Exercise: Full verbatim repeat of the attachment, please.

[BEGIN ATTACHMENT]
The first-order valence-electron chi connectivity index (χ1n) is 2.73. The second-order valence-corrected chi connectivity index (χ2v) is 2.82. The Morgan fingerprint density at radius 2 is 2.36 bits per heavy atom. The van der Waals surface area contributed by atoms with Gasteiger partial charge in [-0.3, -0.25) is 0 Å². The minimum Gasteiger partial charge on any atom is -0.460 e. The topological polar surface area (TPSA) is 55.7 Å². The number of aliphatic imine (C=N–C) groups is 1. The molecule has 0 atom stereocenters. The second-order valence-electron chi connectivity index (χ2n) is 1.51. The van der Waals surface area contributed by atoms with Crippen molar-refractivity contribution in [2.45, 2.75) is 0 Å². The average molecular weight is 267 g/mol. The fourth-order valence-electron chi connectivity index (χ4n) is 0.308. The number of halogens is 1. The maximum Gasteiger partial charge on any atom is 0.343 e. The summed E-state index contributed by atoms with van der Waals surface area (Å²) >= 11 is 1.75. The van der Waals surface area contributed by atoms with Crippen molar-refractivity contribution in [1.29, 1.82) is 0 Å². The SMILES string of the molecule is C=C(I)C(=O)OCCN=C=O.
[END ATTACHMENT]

The first-order valence-electron chi connectivity index (χ1n) is 2.73. The second-order valence-corrected chi connectivity index (χ2v) is 2.82. The Morgan fingerprint density at radius 2 is 2.36 bits per heavy atom. The van der Waals surface area contributed by atoms with Gasteiger partial charge in [-0.3, -0.25) is 0 Å². The minimum Gasteiger partial charge on any atom is -0.460 e. The topological polar surface area (TPSA) is 55.7 Å². The number of aliphatic imine (C=N–C) groups is 1. The molecule has 0 atom stereocenters. The second-order valence-electron chi connectivity index (χ2n) is 1.51. The van der Waals surface area contributed by atoms with Crippen molar-refractivity contribution in [2.45, 2.75) is 0 Å². The average molecular weight is 267 g/mol. The fourth-order valence-electron chi connectivity index (χ4n) is 0.308. The number of halogens is 1. The maximum Gasteiger partial charge on any atom is 0.343 e. The summed E-state index contributed by atoms with van der Waals surface area (Å²) >= 11 is 1.75. The van der Waals surface area contributed by atoms with Crippen molar-refractivity contribution in [1.29, 1.82) is 0 Å². The SMILES string of the molecule is C=C(I)C(=O)OCCN=C=O.